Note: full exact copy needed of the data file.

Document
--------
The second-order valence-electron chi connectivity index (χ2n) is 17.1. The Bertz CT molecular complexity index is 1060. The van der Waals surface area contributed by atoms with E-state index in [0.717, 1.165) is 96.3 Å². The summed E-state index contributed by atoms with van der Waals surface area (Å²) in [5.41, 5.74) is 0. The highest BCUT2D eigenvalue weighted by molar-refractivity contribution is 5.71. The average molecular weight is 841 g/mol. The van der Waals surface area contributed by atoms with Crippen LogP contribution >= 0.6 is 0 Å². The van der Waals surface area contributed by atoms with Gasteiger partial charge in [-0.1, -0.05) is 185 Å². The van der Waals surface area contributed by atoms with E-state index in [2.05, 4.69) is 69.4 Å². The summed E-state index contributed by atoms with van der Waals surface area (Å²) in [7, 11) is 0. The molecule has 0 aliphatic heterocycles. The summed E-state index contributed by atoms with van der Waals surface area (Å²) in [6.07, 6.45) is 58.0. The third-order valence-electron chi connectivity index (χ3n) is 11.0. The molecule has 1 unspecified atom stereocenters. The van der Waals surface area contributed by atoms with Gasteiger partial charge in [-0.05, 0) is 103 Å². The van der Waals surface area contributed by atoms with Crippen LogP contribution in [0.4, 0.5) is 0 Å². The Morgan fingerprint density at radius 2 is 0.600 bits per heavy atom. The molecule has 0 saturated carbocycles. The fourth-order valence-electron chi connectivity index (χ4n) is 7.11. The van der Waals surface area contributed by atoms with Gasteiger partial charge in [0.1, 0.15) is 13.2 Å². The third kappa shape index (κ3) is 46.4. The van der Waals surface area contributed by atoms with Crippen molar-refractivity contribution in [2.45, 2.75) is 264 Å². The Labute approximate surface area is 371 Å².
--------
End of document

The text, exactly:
The second-order valence-electron chi connectivity index (χ2n) is 17.1. The Bertz CT molecular complexity index is 1060. The van der Waals surface area contributed by atoms with E-state index in [0.717, 1.165) is 96.3 Å². The summed E-state index contributed by atoms with van der Waals surface area (Å²) in [5.41, 5.74) is 0. The highest BCUT2D eigenvalue weighted by molar-refractivity contribution is 5.71. The average molecular weight is 841 g/mol. The van der Waals surface area contributed by atoms with Crippen LogP contribution >= 0.6 is 0 Å². The van der Waals surface area contributed by atoms with Gasteiger partial charge in [-0.1, -0.05) is 185 Å². The van der Waals surface area contributed by atoms with E-state index in [2.05, 4.69) is 69.4 Å². The summed E-state index contributed by atoms with van der Waals surface area (Å²) in [7, 11) is 0. The molecule has 0 aliphatic heterocycles. The summed E-state index contributed by atoms with van der Waals surface area (Å²) in [6.07, 6.45) is 58.0. The third-order valence-electron chi connectivity index (χ3n) is 11.0. The molecule has 1 unspecified atom stereocenters. The van der Waals surface area contributed by atoms with Gasteiger partial charge in [-0.05, 0) is 103 Å². The van der Waals surface area contributed by atoms with Crippen LogP contribution in [0.4, 0.5) is 0 Å². The Morgan fingerprint density at radius 2 is 0.600 bits per heavy atom. The molecule has 0 saturated carbocycles. The fourth-order valence-electron chi connectivity index (χ4n) is 7.11. The van der Waals surface area contributed by atoms with Gasteiger partial charge in [0.1, 0.15) is 13.2 Å². The third kappa shape index (κ3) is 46.4. The van der Waals surface area contributed by atoms with Crippen molar-refractivity contribution in [2.45, 2.75) is 264 Å². The Labute approximate surface area is 371 Å².